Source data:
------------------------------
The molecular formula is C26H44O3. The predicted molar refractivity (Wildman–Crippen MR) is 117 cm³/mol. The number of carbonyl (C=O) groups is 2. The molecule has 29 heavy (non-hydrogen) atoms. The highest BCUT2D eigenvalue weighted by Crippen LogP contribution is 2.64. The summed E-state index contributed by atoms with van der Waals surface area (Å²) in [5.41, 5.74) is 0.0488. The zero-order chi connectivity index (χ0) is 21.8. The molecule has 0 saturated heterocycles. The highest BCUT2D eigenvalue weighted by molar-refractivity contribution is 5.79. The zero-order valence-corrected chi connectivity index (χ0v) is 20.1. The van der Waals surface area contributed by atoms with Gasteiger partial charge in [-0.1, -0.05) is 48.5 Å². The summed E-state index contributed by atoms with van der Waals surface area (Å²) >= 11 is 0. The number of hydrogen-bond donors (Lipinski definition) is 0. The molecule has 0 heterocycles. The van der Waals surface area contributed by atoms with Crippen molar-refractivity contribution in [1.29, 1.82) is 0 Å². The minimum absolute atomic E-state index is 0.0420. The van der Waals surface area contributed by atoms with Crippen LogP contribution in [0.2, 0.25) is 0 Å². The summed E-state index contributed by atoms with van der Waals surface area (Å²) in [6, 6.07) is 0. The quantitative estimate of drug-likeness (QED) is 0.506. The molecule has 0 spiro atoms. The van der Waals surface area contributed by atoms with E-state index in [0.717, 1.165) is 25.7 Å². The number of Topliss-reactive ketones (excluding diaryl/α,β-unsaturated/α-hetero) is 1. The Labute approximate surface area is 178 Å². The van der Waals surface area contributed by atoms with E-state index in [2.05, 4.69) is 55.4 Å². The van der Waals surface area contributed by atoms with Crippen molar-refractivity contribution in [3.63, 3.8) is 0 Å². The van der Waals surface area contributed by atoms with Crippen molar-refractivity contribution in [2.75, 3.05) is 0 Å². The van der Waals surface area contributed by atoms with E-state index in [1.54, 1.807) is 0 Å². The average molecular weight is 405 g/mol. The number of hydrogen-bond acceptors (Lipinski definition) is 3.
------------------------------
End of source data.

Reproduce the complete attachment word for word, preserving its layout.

The molecular formula is C26H44O3. The predicted molar refractivity (Wildman–Crippen MR) is 117 cm³/mol. The number of carbonyl (C=O) groups is 2. The molecule has 29 heavy (non-hydrogen) atoms. The highest BCUT2D eigenvalue weighted by Crippen LogP contribution is 2.64. The summed E-state index contributed by atoms with van der Waals surface area (Å²) in [5.41, 5.74) is 0.0488. The zero-order chi connectivity index (χ0) is 21.8. The molecule has 0 saturated heterocycles. The highest BCUT2D eigenvalue weighted by molar-refractivity contribution is 5.79. The zero-order valence-corrected chi connectivity index (χ0v) is 20.1. The van der Waals surface area contributed by atoms with Gasteiger partial charge in [-0.1, -0.05) is 48.5 Å². The summed E-state index contributed by atoms with van der Waals surface area (Å²) >= 11 is 0. The number of hydrogen-bond donors (Lipinski definition) is 0. The molecule has 0 heterocycles. The van der Waals surface area contributed by atoms with Crippen molar-refractivity contribution in [1.29, 1.82) is 0 Å². The minimum absolute atomic E-state index is 0.0420. The van der Waals surface area contributed by atoms with Crippen LogP contribution in [0.2, 0.25) is 0 Å². The summed E-state index contributed by atoms with van der Waals surface area (Å²) in [6, 6.07) is 0. The quantitative estimate of drug-likeness (QED) is 0.506. The molecule has 0 spiro atoms. The van der Waals surface area contributed by atoms with E-state index in [0.717, 1.165) is 25.7 Å². The number of Topliss-reactive ketones (excluding diaryl/α,β-unsaturated/α-hetero) is 1. The Labute approximate surface area is 178 Å². The van der Waals surface area contributed by atoms with E-state index in [2.05, 4.69) is 55.4 Å². The van der Waals surface area contributed by atoms with Crippen molar-refractivity contribution in [3.63, 3.8) is 0 Å². The van der Waals surface area contributed by atoms with Crippen molar-refractivity contribution in [2.75, 3.05) is 0 Å². The van der Waals surface area contributed by atoms with E-state index in [1.54, 1.807) is 0 Å². The average molecular weight is 405 g/mol. The number of hydrogen-bond acceptors (Lipinski definition) is 3.